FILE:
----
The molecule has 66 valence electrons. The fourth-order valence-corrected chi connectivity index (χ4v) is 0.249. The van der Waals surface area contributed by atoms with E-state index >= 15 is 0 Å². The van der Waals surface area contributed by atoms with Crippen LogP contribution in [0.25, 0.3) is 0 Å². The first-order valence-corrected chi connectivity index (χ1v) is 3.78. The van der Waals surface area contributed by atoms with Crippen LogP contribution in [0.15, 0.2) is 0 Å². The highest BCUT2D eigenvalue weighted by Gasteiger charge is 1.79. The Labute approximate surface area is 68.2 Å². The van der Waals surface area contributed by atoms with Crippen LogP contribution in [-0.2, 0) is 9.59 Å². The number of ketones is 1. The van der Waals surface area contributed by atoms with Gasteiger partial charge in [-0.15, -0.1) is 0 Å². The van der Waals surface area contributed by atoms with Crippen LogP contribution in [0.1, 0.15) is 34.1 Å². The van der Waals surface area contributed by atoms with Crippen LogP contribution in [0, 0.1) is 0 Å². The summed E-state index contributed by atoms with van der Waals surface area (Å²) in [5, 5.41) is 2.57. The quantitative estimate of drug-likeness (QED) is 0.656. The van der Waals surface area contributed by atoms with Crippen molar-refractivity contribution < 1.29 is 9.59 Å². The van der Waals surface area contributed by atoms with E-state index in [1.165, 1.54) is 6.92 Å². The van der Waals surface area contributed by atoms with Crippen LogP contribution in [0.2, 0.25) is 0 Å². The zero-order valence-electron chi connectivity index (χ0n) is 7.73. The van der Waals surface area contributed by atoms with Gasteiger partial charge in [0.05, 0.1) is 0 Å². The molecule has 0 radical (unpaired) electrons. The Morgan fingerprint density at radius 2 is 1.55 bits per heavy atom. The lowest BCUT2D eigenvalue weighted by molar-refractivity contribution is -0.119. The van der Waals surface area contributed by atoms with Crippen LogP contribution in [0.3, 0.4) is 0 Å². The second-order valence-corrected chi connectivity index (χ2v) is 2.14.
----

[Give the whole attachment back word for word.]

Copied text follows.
The molecule has 66 valence electrons. The fourth-order valence-corrected chi connectivity index (χ4v) is 0.249. The van der Waals surface area contributed by atoms with E-state index >= 15 is 0 Å². The van der Waals surface area contributed by atoms with Crippen LogP contribution in [0.25, 0.3) is 0 Å². The first-order valence-corrected chi connectivity index (χ1v) is 3.78. The van der Waals surface area contributed by atoms with Crippen LogP contribution in [0.15, 0.2) is 0 Å². The highest BCUT2D eigenvalue weighted by Gasteiger charge is 1.79. The Labute approximate surface area is 68.2 Å². The van der Waals surface area contributed by atoms with Crippen LogP contribution in [-0.2, 0) is 9.59 Å². The number of ketones is 1. The van der Waals surface area contributed by atoms with Gasteiger partial charge in [-0.15, -0.1) is 0 Å². The van der Waals surface area contributed by atoms with Crippen LogP contribution in [0.1, 0.15) is 34.1 Å². The van der Waals surface area contributed by atoms with Crippen LogP contribution in [0, 0.1) is 0 Å². The summed E-state index contributed by atoms with van der Waals surface area (Å²) in [5, 5.41) is 2.57. The quantitative estimate of drug-likeness (QED) is 0.656. The van der Waals surface area contributed by atoms with Crippen molar-refractivity contribution < 1.29 is 9.59 Å². The van der Waals surface area contributed by atoms with E-state index in [1.165, 1.54) is 6.92 Å². The van der Waals surface area contributed by atoms with Crippen LogP contribution in [0.2, 0.25) is 0 Å². The zero-order valence-electron chi connectivity index (χ0n) is 7.73. The van der Waals surface area contributed by atoms with Gasteiger partial charge in [0.05, 0.1) is 0 Å². The molecule has 0 radical (unpaired) electrons. The Morgan fingerprint density at radius 2 is 1.55 bits per heavy atom. The lowest BCUT2D eigenvalue weighted by molar-refractivity contribution is -0.119. The van der Waals surface area contributed by atoms with Crippen LogP contribution in [0.3, 0.4) is 0 Å². The second-order valence-corrected chi connectivity index (χ2v) is 2.14.